More than 50 years ago American students began honing their skills in diplomacy through a program called "Model United Nations." While at first only available to mostly white students at top schools, the program has now spread to America's more diverse urban schools.
"Can I have decorum please delegates, OK, thank you very much. OK are there any motions on the floor? Yes, delegate from Namibia."
More than 2,000 students from 130 schools recently packed the Jacob Javitz Convention Center in midtown Manhattan for negotiations on some of the world's most pressing problems. Following United Nations protocol in assemblies and committee meetings, students tackle issues like the trade in so-called blood diamonds, drugs, weapons and poverty.
"We're discussing the amount of light weapons that should be able to enter the country..."
"Everyone in this whole thing is pretty much against the sale of illegal diamonds..."
"I'm really trying to tell her about peacekeeping. Because troops are dying because they don't have proper equipment and stuff like that. So I was trying to put her on that issue and she was trying to put me on her topic..."
We're just taking a break now because we're kind of tired..."
In some cases students spend as much as a year preparing for this conference, where they act as diplomats representing a country they were assigned months ago. They learn about the history and society behind their nation's policies so when they attend this summit, they can serve as accurate representatives.
Model U.N. has long been a part of the curriculum in some American schools, but for most of its history it has bypassed many inner city students. With an initiative called "Global Classrooms" Model U.N. is reaching schools where the student population looks and sounds more like the United Nations.
Lauren Popkoff teaches at a local secondary school called Brooklyn College Academy. "It is largely a black and Hispanic high school, we have many immigrants from a lot of different countries. Many from Russia, some from Nigeria, a few from Asia and quite a few from the Caribbean," she says.
Ms. Popkoff says students in her diverse school regularly experience the cultural and social conflicts that can influence international disputes. She says the model U.N. forum is a good way to work though some of these issues. "There are conflicts of not necessarily interests, but culture clashes. "Well, why can't they go to a dance, why is she dressing that way, what's with the thing on the head? Why do I have to take off my baseball cap if she gets to wear her headscarf?" So those issues have to be explained and dealt with and this is a great forum for them to say, well this is my culture and this is why we do it and they learn from it and then there are really not any problems - once they understand what's going on," she says.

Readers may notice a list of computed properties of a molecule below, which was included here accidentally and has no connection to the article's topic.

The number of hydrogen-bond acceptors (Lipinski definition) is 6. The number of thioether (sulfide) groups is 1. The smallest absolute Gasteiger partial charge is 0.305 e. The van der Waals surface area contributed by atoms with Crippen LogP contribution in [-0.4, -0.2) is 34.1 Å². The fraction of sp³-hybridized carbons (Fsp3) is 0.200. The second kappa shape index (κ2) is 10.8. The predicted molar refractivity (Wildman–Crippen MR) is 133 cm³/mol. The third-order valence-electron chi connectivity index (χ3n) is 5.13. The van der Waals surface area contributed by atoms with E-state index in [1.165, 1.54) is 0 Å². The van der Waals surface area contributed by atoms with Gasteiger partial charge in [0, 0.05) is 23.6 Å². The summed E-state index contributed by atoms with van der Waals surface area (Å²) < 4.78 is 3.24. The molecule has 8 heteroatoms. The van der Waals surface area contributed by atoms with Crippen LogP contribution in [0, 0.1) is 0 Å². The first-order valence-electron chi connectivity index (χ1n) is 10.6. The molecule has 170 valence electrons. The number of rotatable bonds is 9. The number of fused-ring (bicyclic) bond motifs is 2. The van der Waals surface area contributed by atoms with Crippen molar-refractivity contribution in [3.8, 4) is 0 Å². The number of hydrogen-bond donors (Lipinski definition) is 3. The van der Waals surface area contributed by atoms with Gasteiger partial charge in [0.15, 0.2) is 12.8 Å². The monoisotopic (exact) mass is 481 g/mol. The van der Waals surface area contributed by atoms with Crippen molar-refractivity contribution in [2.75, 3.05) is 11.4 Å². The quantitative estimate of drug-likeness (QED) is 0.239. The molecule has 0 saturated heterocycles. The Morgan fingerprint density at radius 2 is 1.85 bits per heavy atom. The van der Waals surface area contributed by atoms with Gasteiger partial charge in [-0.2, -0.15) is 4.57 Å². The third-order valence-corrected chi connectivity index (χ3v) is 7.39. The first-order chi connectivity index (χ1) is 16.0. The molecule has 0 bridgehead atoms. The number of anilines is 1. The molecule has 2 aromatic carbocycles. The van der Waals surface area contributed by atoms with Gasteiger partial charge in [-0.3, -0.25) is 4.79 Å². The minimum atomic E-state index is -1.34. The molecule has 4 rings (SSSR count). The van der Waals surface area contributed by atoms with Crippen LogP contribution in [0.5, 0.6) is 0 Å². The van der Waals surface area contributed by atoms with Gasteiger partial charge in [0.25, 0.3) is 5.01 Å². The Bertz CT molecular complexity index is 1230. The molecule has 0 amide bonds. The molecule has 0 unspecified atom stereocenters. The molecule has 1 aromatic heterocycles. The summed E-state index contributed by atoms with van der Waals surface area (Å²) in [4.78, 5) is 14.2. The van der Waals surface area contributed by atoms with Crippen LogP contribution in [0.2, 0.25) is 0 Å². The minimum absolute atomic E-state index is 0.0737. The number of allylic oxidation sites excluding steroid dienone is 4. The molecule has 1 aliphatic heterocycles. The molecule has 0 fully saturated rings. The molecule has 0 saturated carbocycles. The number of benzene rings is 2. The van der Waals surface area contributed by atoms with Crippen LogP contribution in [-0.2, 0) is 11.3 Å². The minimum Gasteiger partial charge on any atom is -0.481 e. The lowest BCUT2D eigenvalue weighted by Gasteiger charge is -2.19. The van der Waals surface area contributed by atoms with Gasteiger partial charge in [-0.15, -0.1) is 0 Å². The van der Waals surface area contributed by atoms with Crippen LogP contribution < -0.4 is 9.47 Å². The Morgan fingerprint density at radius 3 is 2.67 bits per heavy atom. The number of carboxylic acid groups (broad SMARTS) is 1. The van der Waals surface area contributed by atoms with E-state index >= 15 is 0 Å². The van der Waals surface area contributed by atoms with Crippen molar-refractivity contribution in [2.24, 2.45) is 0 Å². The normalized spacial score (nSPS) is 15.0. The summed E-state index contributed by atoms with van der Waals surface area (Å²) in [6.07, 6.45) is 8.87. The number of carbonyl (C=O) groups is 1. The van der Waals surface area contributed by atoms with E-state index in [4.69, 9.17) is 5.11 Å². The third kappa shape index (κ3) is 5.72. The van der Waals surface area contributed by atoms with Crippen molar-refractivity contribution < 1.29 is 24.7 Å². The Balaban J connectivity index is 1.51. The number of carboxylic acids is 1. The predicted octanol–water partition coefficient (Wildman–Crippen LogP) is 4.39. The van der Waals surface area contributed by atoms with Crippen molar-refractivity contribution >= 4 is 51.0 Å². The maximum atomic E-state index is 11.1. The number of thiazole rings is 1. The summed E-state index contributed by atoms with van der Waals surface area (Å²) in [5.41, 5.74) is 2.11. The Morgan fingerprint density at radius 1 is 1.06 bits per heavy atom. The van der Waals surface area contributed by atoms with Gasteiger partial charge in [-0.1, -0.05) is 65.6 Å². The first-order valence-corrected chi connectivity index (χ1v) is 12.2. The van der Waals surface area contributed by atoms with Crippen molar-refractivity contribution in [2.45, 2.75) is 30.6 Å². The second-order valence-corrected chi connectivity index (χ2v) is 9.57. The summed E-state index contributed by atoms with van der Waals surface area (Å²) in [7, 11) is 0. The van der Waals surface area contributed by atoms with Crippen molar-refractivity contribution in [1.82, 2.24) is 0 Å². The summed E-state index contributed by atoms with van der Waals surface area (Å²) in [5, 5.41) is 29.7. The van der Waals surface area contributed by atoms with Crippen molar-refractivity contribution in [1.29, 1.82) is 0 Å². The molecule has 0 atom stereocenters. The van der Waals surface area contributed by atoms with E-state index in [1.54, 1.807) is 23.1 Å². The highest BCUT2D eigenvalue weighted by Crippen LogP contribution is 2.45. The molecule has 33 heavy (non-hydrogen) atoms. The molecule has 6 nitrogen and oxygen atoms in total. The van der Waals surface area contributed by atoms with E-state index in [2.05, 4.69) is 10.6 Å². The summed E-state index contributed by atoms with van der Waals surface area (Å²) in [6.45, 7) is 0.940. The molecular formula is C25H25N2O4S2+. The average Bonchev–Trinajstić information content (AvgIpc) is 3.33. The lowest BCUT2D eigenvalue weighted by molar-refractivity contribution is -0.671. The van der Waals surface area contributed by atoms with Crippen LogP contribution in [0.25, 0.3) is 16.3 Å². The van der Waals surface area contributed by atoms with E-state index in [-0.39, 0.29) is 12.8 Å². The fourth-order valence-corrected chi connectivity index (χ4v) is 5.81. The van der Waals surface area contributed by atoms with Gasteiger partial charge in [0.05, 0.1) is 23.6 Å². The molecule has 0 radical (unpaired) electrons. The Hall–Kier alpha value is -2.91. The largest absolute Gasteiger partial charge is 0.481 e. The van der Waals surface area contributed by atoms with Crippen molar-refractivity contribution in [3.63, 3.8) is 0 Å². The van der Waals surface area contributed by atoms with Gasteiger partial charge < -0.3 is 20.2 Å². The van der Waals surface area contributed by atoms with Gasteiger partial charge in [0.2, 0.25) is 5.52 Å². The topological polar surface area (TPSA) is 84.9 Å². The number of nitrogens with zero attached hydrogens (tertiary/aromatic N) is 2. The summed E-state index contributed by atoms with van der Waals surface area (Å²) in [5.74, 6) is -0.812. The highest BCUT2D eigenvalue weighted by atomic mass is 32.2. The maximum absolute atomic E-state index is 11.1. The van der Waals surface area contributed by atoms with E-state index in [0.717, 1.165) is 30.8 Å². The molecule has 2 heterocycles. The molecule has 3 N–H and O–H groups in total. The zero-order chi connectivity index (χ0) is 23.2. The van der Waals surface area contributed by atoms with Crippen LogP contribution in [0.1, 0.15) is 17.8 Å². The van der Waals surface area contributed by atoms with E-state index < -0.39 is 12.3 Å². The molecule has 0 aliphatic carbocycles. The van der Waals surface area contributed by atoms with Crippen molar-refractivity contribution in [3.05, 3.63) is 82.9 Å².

Back in the general assembly's first committee of African nations, student diplomats are trying to reach a resolution on reducing weapons smuggling. The negotiations are going well. Two delegates representing the Democratic Republic of Congo say they are optimistic that a resolution will soon be passed.
Rep 1: "Yeah, we'll have one right before lunch."
Rep 2: "Yeah, before lunch, get out early."
Rep 1: "There doesn't seem to be too much opposition here."
Rep 2: "Yeah, everyone is here for the same core cause so we should all be on the same page."
John Woods and Jeremy Dyer say many student diplomats in the negotiations are committed to ending poverty and war, establishing strong international ties, improving economies. Negotiations at the Model United Nations appear to avoid much of the bureaucratic gridlock that critics complain plagues the real United Nations.
Molly Campbell of Stuyvesant High School explains why the students appear to be more efficient negotiators than the diplomats. "I think that we might work together slightly better than the real U.N. does because we're actually willing to bend our countries' policies in order to work together. And I think that actual countries' representatives might not be so willing," she says.
Ms. Campbell also says the diplomats could even learn something from the students. "I kind of hope that sometimes the real U.N. will take cues from what we decide on and if not using all of our policies they might look at what we've decided and say, 'Hey, that's a good idea. Perhaps we should put that into effect'," she says.
Hundreds of thousands of students now participate in program summits in more than 100 countries. With the program's growing popularity, organizers say many future U.N. delegates have already begun their career training.